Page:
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What Happens in Vegas…

Brandon Doom

February 9, 2023

Curling has always been apart of my life. My grandfather and I began making Curling ice when I was 10 years old (and continued to do so for 25 years). So when my friend and colleague asked me to go to the Continental Cup in Las Vegas it was a no brainer.

The 2016 Continental Cup introduced Mixed Curling into the field, and they were testing out rules and timers in preparation for the 2018 Winter Olympics. My friend and I, both teachers and avid curlers, went to the morning draw to check things out. After the draw concluded she went for a nap at our hotel (we were bonspieling in Vegas the night before), and I decided to go with some friends from home (small town Saskatchewan) to check out the patch.

The patch at the Orleans Arena was in a huge conference room on the opposite side of the Casino to the arena. I got Jennifer Jones to autograph the curling rock cup I had her teammates sign the night before, and then found my friend at our table. We were all settled with our food and drinks when Stu, the emcee, asked for four volunteers to play a game. Two of my friends from Saskatchewan, who were old enough to be my father, got up and went to the stage. Another gentleman that I did not know also stepped up. They were short one volunteer, and my group of friends started chanting my name. As a phys’ed teacher I was not about to back down, so I volunteered to partake in the activity (not knowing at the time what it was).

Stu had two Vegas girls, the ones with the big feathers and tiaras, at the stage to assist him. He told us that we had to immerse ourselves in the Vegas experience, one of those experiences was the Chippendale phenomena. So we were told to take off our shirts and were given bowties, and wrist cuffs to wear. Our objective was to get as much money as possible in our pants by the end of the song as possible- and we were off.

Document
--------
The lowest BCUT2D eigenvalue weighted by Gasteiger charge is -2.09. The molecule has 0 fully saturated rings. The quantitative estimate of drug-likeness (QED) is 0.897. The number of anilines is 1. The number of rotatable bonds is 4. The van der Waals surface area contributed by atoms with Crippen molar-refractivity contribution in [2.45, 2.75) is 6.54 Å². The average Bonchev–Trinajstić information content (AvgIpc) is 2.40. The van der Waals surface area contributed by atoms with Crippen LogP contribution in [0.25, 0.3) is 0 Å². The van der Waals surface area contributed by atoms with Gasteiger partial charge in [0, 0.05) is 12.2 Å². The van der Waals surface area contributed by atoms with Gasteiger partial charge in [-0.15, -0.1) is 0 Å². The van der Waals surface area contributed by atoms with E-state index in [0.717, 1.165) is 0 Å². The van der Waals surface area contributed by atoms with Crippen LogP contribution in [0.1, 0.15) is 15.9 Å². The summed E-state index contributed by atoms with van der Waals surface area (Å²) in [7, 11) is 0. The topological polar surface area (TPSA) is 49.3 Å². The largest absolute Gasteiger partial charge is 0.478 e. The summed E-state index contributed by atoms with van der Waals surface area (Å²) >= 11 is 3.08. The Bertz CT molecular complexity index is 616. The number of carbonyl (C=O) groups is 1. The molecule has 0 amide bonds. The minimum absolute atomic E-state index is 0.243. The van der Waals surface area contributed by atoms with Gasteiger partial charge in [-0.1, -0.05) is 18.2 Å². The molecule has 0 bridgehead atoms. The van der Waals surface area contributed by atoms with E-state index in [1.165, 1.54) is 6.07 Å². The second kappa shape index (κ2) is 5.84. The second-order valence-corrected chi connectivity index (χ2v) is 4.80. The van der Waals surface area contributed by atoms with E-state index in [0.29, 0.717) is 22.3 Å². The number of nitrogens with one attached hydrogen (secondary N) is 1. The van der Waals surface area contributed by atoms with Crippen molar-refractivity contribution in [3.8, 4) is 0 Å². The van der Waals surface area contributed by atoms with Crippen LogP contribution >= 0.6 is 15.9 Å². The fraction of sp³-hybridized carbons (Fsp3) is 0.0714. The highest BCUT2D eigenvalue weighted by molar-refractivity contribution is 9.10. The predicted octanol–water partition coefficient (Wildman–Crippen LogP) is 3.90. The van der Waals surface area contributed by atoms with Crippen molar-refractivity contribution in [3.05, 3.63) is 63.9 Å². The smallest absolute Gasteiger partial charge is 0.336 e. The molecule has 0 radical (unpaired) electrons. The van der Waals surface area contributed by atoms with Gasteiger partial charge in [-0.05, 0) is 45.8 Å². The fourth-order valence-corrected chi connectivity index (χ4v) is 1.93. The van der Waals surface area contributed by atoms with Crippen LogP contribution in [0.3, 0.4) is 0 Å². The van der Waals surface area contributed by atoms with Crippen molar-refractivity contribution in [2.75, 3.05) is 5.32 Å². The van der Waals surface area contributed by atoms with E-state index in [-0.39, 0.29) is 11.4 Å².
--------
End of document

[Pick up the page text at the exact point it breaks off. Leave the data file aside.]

The three guys I was competing against stuck to the stage area of the convention room. I had a different strategy and took off to the side of the room and made my way around the perimeter, doing little dances as I journeyed. I was not about to lose to people from Turtleford and St.Walburg (my home town Edam’s rivals and neighbors). We were also told we got to keep our “earnings”, so I worked the room trying to make cash. And boy was I successful.

The song ended and people were still putting bills in my pants (this is how I met my cousins boyfriend for the first time). Stu had to finally advise the crowd the game was over and I had to come back to the stage. The other participants had counted their earnings already when I got up there and began taking the bills out and tallying my profits. Stu had to tell me I had missed a few- some of the bills were in pretty deep. I figured there would just be $1 bills, but to my surprise there were a few $5’s, a couple of $10’s and even a $20. Stu asked what my final count was and I enthusiastically exclaimed, “I made $82.”

I got my shirt back on and went back to my table, where I had become a celebrity. I have a tattoo of the Saskatchewan Roughriders football club on my back, so everyone in the conference room was coming up to me asking where in Saskatchewan I was from, etc. and buying me drinks. The curling community definitely knows how to come together at the Patch.

My friends wife had video taped the whole event and I told her, “What happens in Vegas, stays in Vegas.” I still had to watch the video one more time to critique my performance and give my two other friends advice on how they could approve from their lackluster collection of $16 and $21.

The next day, the last day of the event, we were in our seats at the Orleans to cheer on Team North America. My travel companion had missed the previous afternoons events, as she was napping. We were all quiet and they dimmed the lights at the arena to welcome the teams onto the ice surface. Before they introduced the teams though Stu wanted to show a video montage of how much fun people were having in Vegas. I felt myself getting very low in my seat and turning red, I knew what was coming. The last clip they showed before the teams came out was me all excited exclaiming, “I made $82.”

They played this clip all day, and it made it onto TSN. I was a celebrity in Vegas, even the curling rock mascot found me in the crowd. What happened in Vegas, did not stay in Vegas and the video reappeared at many bonspiels I participated in for the next couple years. Stu and some other curlers I did not know personally would also ask me at future events, if I was in Vegas.

It was a great trip and an amazing experience. Participating in one activity allowed me to mingle with and meet people from all around the world, all there because we love the sport of Curling.